By Peter Sondergaard
2015 is the year that digital business took hold in the enterprise. For many companies, analog revenue is flattening and declining as they shift to new sources of growth from digital revenue, including the digitalization of things. Gartner estimates indicate that 125,000 large organizations will have launched digital business initiatives by year’s end. Yet, what is necessary in the enterprise to enable this transformation?
For CIOs, the challenge lies in how to retool their IT organizations with the knowledge, skills and experience needed to lead digital initiatives. In other words, how do you transform your team over time while still meeting the digital demands of the business today?
Play the Short Game, Faster
Digital business demands that CIOs and their IT organizations develop digital technology skills such as cloud, mobile, big data and social analytics (a combination Gartner calls the Nexus of Forces), as well as acquire new digital business skills such as design thinking, data sciences, digital business design and user-centric design to drive transformation and sustain long-term performance — and fast.
To meet short-term needs and drive transformation, CIOs can use IT consultants, contractors and outsourcing services to develop the digital technology skills. They also can tap into this cohort to acquire new digital business skills such as design thinking, data sciences, digital business design and user-centric design.
However, this approach is not sustainable, productive nor differentiating beyond the immediate benefit of speed. CIOs must simultaneously focus on reskilling and upskilling to source, acquire and develop the knowledge, skills and competencies needed within their own teams in order to execute a digital business strategy. Traditional approaches such as computer-based training and certifications still have a role to play, but it’s time to work with your HR colleagues to overhaul learning and training programs.
This is where reverse mentoring comes into play. We see this technique gaining traction among leading CIOs. First pioneered by GE and adopted since at scale by companies such as P&G, Johnson & Johnson and GM, it focuses on pairing mature senior employees with individuals entering the workplace for mutual benefit. Millennials possessing the dexterity and knowledge required for digital business become great resources for educating more tenured staff members on new technologies. In return, younger staff benefit from knowledge and capabilities imparted by senior staff, such as business acumen, protocol and decision-making skills that often come with time and experience.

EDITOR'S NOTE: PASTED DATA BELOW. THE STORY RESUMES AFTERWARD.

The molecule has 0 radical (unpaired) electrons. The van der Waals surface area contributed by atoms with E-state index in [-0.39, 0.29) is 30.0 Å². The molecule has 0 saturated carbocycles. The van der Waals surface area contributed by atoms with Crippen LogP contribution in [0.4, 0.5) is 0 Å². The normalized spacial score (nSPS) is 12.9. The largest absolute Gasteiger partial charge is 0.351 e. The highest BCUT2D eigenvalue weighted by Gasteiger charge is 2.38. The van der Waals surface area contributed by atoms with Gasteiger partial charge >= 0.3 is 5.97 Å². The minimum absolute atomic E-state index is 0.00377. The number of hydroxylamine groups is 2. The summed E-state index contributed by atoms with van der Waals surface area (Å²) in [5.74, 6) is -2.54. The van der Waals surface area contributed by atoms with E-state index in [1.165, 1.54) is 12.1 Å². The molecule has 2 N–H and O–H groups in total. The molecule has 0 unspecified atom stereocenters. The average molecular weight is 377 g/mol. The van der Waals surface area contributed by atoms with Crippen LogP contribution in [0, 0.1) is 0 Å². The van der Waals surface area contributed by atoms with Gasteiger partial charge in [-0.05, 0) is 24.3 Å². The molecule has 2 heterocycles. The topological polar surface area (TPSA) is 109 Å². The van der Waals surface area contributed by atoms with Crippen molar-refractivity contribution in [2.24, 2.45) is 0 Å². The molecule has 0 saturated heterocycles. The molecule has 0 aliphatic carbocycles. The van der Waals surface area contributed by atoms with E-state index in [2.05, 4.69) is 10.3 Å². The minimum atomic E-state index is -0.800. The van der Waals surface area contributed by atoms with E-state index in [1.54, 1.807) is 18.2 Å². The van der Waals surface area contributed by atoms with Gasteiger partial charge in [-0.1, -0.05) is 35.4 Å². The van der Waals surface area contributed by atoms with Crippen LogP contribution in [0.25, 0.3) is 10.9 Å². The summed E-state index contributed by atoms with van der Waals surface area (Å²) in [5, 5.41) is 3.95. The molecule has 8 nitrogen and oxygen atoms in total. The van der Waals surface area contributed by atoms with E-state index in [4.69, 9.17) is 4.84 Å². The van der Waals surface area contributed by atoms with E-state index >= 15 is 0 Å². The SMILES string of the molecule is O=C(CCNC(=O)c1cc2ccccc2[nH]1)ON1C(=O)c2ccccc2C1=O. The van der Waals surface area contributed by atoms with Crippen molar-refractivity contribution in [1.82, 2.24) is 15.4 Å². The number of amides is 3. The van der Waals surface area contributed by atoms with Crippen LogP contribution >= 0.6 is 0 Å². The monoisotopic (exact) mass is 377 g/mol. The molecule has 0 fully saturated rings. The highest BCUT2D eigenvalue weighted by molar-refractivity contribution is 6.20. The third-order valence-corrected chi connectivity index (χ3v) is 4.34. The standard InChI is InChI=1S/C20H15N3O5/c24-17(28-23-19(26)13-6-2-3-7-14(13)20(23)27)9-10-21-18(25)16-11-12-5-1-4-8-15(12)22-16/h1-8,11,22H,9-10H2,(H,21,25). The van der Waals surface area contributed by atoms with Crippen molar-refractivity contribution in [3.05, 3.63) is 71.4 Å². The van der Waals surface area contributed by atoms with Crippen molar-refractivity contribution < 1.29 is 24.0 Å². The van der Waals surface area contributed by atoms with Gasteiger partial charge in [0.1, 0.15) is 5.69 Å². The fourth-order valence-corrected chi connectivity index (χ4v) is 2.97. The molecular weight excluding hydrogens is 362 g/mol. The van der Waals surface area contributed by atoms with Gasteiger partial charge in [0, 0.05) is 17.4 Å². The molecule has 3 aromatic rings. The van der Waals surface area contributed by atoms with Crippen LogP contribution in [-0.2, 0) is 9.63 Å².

Play the Long Game, Better
Hiring consultants or contractors in the short term and developing your own team’s skills in the midterm helps CIOs drive digital transformation, but the future will be won by leaders who think and act even bigger.
To accelerate the creation of a new digital technology platform, leading CIOs take a radical approach; their organizations operate as venture investors. They are not prepared to simply wait for their existing suppliers to build digital capabilities. Instead, these CIOs identify and invest directly in small technology startups, buy a stake in their future, guide their direction based on the needs of the CIO’s organization, and then acquire and integrate those startups into the business when the time is right to reap the maximum benefit.
These “techquisition” CIOs first appeared in FinTech companies. We now see this trend adopted by industrial firms, which invest in automation software, and by retailers, which acquire vendors that possess unique algorithms designed to create differentiated customer experiences. These CIOs are using techquisitions to add new skills, capabilities and competencies to their teams to stay not only relevant to their organizations, but to win from within.
Play to Win, Bigger
Addressing the pace, scale and complexity of the skills and experience gap in your organization won’t be solved by implementing one or the other of these initiatives. CIOs must drive multiple people-focused initiatives — including competing and/or unconventional programs — to succeed in an entirely new digital business environment. The stakes require conventional efforts and radical initiatives to win.
Mr. Sondergaard is senior vice president and global head of Research at Gartner.
This article was written by Gartner Inc. from Forbes and was legally licensed through the NewsCred publisher network.